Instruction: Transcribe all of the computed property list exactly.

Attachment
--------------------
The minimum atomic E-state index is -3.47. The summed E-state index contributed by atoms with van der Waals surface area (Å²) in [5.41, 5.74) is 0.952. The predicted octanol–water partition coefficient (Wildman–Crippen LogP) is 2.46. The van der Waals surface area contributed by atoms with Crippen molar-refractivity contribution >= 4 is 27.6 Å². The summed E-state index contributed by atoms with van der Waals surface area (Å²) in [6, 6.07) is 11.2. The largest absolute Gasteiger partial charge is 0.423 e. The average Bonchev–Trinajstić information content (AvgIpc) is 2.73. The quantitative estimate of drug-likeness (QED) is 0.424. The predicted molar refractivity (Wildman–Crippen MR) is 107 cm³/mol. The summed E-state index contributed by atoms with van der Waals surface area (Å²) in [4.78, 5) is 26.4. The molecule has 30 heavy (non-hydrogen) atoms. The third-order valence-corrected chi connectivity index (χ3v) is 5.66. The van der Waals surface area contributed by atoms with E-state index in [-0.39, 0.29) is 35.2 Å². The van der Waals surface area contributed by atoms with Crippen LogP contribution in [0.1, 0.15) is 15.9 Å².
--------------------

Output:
The minimum atomic E-state index is -3.47. The summed E-state index contributed by atoms with van der Waals surface area (Å²) in [5.41, 5.74) is 0.952. The predicted octanol–water partition coefficient (Wildman–Crippen LogP) is 2.46. The van der Waals surface area contributed by atoms with Crippen molar-refractivity contribution >= 4 is 27.6 Å². The summed E-state index contributed by atoms with van der Waals surface area (Å²) in [6, 6.07) is 11.2. The largest absolute Gasteiger partial charge is 0.423 e. The average Bonchev–Trinajstić information content (AvgIpc) is 2.73. The quantitative estimate of drug-likeness (QED) is 0.424. The predicted molar refractivity (Wildman–Crippen MR) is 107 cm³/mol. The summed E-state index contributed by atoms with van der Waals surface area (Å²) in [4.78, 5) is 26.4. The molecule has 30 heavy (non-hydrogen) atoms. The third-order valence-corrected chi connectivity index (χ3v) is 5.66. The van der Waals surface area contributed by atoms with E-state index in [-0.39, 0.29) is 35.2 Å². The van der Waals surface area contributed by atoms with Crippen LogP contribution in [0.1, 0.15) is 15.9 Å².